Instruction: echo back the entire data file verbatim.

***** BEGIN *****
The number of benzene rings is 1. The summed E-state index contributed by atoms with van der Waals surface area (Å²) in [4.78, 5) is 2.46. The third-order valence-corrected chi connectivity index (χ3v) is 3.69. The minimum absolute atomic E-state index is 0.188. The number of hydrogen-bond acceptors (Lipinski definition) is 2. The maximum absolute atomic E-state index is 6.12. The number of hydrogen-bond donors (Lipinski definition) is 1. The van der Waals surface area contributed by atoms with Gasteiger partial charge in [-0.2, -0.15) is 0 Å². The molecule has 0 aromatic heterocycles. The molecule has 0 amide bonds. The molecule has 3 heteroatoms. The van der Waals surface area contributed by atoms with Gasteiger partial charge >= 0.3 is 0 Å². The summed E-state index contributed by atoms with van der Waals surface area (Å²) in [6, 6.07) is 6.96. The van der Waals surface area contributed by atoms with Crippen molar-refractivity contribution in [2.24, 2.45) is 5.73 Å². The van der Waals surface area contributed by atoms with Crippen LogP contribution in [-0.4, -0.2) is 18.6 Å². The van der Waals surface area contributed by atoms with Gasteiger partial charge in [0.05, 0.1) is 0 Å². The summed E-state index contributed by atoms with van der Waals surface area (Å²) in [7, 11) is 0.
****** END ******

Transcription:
The number of benzene rings is 1. The summed E-state index contributed by atoms with van der Waals surface area (Å²) in [4.78, 5) is 2.46. The third-order valence-corrected chi connectivity index (χ3v) is 3.69. The minimum absolute atomic E-state index is 0.188. The number of hydrogen-bond acceptors (Lipinski definition) is 2. The maximum absolute atomic E-state index is 6.12. The number of hydrogen-bond donors (Lipinski definition) is 1. The van der Waals surface area contributed by atoms with Gasteiger partial charge in [-0.2, -0.15) is 0 Å². The molecule has 0 aromatic heterocycles. The molecule has 0 amide bonds. The molecule has 3 heteroatoms. The van der Waals surface area contributed by atoms with Gasteiger partial charge >= 0.3 is 0 Å². The summed E-state index contributed by atoms with van der Waals surface area (Å²) in [6, 6.07) is 6.96. The van der Waals surface area contributed by atoms with Crippen molar-refractivity contribution in [2.24, 2.45) is 5.73 Å². The van der Waals surface area contributed by atoms with Crippen LogP contribution in [-0.4, -0.2) is 18.6 Å². The van der Waals surface area contributed by atoms with Gasteiger partial charge in [0.05, 0.1) is 0 Å². The summed E-state index contributed by atoms with van der Waals surface area (Å²) in [7, 11) is 0.